The story? Tween Diana, wearing a more functional, realistic version of her old Wonder Girl costume, is taken under the wing of the Olympian god War (who would have been Ares in the old Wonder Woman comics, before Azzarello gave the gods new names), who hopes to make her the ultimate warrior and, perhaps one day, his successor. She takes to her lessons, but eventually discovers a key difference between her own philosophy regarding combat and that of War's...a difference I'd kinda wish she'd live up to more often in the comics she usually appears in, as it's kind of rare to see her showing mercy to a foe anymore.

All in all, it's a fine comic book, with superior art work, but the attempt at a pastiche is never more than half-hearted, and while it's fun to see a classic Wonder Girl story—as in, the adventures of Wonder Woman when she was a girl—it certainly doesn't do anything to clear up the weird black hole of DC's characters' histories, which is kind of the stated goal for these zero issues.

I do hope that next fall DC has a #-1 month, as maybe then we'll get a New 52 Wonder Tot adventure.


matthew. said...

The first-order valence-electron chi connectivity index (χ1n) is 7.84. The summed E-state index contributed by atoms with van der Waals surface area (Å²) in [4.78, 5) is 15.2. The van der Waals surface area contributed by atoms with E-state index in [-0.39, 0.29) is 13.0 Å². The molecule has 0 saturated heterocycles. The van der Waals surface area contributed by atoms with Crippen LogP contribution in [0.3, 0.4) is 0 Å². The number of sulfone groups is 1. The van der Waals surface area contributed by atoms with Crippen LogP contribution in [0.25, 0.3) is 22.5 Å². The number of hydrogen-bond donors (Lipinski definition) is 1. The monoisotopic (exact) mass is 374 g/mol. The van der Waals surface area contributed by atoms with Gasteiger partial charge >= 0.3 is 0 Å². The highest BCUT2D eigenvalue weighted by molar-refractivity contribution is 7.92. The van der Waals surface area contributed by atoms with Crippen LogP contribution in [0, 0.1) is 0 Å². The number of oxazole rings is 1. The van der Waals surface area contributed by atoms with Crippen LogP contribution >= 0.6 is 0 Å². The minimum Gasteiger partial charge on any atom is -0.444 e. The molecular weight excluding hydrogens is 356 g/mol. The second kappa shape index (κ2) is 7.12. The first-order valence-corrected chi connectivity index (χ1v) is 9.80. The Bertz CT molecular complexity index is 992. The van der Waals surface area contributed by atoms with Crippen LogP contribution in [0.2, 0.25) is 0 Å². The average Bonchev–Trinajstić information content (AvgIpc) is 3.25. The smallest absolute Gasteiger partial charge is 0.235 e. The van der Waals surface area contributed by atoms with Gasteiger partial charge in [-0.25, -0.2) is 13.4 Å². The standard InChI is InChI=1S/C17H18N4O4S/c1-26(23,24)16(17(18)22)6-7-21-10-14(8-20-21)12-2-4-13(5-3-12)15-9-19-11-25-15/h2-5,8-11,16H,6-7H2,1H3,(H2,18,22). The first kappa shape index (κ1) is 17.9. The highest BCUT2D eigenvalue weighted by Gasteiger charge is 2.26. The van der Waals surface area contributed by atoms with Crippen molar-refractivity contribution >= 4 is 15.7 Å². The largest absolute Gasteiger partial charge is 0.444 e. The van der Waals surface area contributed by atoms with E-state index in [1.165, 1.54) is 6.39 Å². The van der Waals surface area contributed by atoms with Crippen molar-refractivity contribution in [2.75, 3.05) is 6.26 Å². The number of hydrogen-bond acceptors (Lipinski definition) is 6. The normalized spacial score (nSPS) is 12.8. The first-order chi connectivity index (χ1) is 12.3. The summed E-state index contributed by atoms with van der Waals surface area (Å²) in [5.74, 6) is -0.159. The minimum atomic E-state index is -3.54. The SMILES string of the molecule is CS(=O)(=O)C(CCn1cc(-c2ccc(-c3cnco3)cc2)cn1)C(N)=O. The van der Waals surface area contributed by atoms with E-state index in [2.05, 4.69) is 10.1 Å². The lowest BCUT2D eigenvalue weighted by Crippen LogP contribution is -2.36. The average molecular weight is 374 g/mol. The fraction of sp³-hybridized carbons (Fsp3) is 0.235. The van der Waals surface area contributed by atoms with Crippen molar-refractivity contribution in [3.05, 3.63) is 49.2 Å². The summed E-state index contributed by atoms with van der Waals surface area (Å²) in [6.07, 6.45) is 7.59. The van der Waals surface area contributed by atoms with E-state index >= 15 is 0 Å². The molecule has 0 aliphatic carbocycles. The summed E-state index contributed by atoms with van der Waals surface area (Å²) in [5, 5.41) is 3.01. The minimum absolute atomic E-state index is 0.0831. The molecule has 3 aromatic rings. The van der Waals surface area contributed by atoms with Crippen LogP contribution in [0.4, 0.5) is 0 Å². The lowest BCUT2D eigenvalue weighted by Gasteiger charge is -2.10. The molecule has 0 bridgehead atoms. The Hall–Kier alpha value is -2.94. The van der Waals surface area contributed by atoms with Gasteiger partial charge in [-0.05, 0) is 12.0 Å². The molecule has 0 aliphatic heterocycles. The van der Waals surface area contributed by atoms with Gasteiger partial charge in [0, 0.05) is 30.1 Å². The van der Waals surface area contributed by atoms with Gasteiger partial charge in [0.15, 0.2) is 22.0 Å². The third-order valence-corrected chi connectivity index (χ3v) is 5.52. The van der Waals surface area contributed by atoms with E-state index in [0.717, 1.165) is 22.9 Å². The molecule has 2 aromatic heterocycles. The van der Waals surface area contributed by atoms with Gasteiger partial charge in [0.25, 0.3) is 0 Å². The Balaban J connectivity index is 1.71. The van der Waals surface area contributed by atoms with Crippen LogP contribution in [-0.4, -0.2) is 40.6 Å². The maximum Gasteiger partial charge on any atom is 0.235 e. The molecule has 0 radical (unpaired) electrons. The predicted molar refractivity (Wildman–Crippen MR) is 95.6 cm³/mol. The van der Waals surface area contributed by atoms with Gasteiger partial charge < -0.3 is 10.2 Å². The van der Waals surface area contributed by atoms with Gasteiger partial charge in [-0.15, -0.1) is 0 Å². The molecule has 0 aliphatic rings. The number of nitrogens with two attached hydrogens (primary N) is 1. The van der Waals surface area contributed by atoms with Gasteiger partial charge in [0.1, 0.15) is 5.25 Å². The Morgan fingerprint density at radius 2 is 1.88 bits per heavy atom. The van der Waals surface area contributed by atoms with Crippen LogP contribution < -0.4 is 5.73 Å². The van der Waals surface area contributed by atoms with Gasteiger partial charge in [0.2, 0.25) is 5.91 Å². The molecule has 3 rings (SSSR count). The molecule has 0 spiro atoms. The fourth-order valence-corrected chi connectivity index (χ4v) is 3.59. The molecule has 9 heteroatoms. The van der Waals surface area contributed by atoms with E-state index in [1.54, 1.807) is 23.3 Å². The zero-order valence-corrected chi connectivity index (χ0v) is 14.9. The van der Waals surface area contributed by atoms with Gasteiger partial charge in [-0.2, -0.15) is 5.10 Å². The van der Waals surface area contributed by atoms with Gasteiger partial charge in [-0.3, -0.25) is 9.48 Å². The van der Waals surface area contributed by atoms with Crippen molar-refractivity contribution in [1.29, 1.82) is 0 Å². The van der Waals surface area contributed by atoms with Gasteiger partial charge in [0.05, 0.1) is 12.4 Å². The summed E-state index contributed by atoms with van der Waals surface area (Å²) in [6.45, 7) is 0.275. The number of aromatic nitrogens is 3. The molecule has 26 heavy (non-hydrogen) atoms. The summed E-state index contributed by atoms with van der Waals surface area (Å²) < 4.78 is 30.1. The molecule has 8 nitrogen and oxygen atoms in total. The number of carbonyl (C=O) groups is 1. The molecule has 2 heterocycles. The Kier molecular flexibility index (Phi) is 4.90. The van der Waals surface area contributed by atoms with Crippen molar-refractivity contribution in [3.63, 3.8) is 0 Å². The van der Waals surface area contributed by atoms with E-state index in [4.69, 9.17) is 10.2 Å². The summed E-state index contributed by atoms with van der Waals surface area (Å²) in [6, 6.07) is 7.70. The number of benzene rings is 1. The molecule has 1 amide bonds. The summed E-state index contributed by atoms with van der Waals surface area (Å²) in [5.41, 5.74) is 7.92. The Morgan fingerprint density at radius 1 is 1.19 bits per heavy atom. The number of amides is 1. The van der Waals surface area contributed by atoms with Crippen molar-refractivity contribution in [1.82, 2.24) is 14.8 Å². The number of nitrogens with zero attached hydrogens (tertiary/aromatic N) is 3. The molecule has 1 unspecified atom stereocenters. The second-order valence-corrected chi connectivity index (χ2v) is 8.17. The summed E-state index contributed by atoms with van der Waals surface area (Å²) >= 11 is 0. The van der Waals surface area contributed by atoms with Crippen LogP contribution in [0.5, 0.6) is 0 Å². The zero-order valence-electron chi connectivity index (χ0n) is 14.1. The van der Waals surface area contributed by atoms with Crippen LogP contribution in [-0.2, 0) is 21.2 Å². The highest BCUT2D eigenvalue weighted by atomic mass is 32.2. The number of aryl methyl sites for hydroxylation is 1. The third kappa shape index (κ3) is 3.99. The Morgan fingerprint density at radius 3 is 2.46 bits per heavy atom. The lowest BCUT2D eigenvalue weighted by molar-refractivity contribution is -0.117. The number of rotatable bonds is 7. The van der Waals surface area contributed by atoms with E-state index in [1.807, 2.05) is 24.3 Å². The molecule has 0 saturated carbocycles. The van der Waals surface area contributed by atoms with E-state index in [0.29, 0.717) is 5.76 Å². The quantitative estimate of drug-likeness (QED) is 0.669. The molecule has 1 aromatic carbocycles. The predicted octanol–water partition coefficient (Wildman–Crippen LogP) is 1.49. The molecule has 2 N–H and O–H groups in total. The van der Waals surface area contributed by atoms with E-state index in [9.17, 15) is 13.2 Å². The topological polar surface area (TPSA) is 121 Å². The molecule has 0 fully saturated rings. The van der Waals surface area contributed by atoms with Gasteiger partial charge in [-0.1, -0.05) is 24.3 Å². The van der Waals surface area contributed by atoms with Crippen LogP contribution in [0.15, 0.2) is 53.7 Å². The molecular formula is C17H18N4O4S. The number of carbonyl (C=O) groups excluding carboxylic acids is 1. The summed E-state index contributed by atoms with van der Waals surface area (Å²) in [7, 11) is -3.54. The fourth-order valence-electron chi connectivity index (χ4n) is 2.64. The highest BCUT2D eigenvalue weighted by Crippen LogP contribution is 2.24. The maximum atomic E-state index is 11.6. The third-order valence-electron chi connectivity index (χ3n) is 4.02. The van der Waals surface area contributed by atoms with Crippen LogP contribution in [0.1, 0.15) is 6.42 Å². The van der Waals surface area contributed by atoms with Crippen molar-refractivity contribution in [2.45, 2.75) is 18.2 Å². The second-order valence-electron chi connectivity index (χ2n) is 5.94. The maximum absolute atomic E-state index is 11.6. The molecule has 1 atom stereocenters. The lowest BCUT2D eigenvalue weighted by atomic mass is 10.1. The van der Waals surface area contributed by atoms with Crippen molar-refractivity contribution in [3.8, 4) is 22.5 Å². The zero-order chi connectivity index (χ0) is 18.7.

"It's only been 13 months, you guys! They'll decide on an origin story eventually; just not in time for this origin issue."

I think you've perfectly articulated the haphazard storytelling that DC has been engaged in for the past year. There seems to be little logic to what is retained in the reimagining and what is excised. The sheer ineptitude of the editorial staff and above has been unequivocally transparent to readers and even creators this past year.

Why should I even bother giving my money to DC's gang of idiots? It's a reverse meritocracy; it's an idiocracy!

Jeff said...

I loved this issue. This (and MAYBE Batman and Morrison's Action, but less so...) goes right up there with the first books I read each month--The Rocketeer, Manhattan Projects, BPRD, Glory, Prophet, Saga, The Goon... Wonderfully different stuff from Brian Azzarello.